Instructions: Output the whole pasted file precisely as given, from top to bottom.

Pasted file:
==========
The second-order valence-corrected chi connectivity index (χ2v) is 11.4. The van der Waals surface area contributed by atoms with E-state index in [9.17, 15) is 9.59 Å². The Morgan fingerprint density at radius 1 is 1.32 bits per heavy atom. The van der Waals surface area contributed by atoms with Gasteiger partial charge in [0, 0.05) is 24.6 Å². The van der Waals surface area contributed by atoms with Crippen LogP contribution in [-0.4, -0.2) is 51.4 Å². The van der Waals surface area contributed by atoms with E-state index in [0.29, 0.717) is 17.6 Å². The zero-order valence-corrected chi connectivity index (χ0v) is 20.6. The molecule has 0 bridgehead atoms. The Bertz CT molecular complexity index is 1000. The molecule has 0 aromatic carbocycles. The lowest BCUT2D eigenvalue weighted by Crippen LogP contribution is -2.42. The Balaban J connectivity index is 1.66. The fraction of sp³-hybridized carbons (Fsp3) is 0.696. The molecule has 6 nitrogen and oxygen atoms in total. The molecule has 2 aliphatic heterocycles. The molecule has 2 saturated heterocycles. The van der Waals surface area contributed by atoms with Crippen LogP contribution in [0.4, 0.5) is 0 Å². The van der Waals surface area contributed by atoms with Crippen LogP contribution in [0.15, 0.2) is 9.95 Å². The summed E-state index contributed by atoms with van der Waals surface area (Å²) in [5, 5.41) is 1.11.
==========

The second-order valence-corrected chi connectivity index (χ2v) is 11.4. The van der Waals surface area contributed by atoms with E-state index in [9.17, 15) is 9.59 Å². The Morgan fingerprint density at radius 1 is 1.32 bits per heavy atom. The van der Waals surface area contributed by atoms with Gasteiger partial charge in [0, 0.05) is 24.6 Å². The van der Waals surface area contributed by atoms with Crippen LogP contribution in [-0.4, -0.2) is 51.4 Å². The van der Waals surface area contributed by atoms with E-state index in [0.29, 0.717) is 17.6 Å². The zero-order valence-corrected chi connectivity index (χ0v) is 20.6. The molecule has 0 bridgehead atoms. The Bertz CT molecular complexity index is 1000. The molecule has 0 aromatic carbocycles. The lowest BCUT2D eigenvalue weighted by Crippen LogP contribution is -2.42. The Balaban J connectivity index is 1.66. The fraction of sp³-hybridized carbons (Fsp3) is 0.696. The molecule has 6 nitrogen and oxygen atoms in total. The molecule has 2 aliphatic heterocycles. The molecule has 2 saturated heterocycles. The van der Waals surface area contributed by atoms with Crippen LogP contribution in [0.4, 0.5) is 0 Å². The van der Waals surface area contributed by atoms with Crippen LogP contribution in [0.15, 0.2) is 9.95 Å². The summed E-state index contributed by atoms with van der Waals surface area (Å²) in [5, 5.41) is 1.11.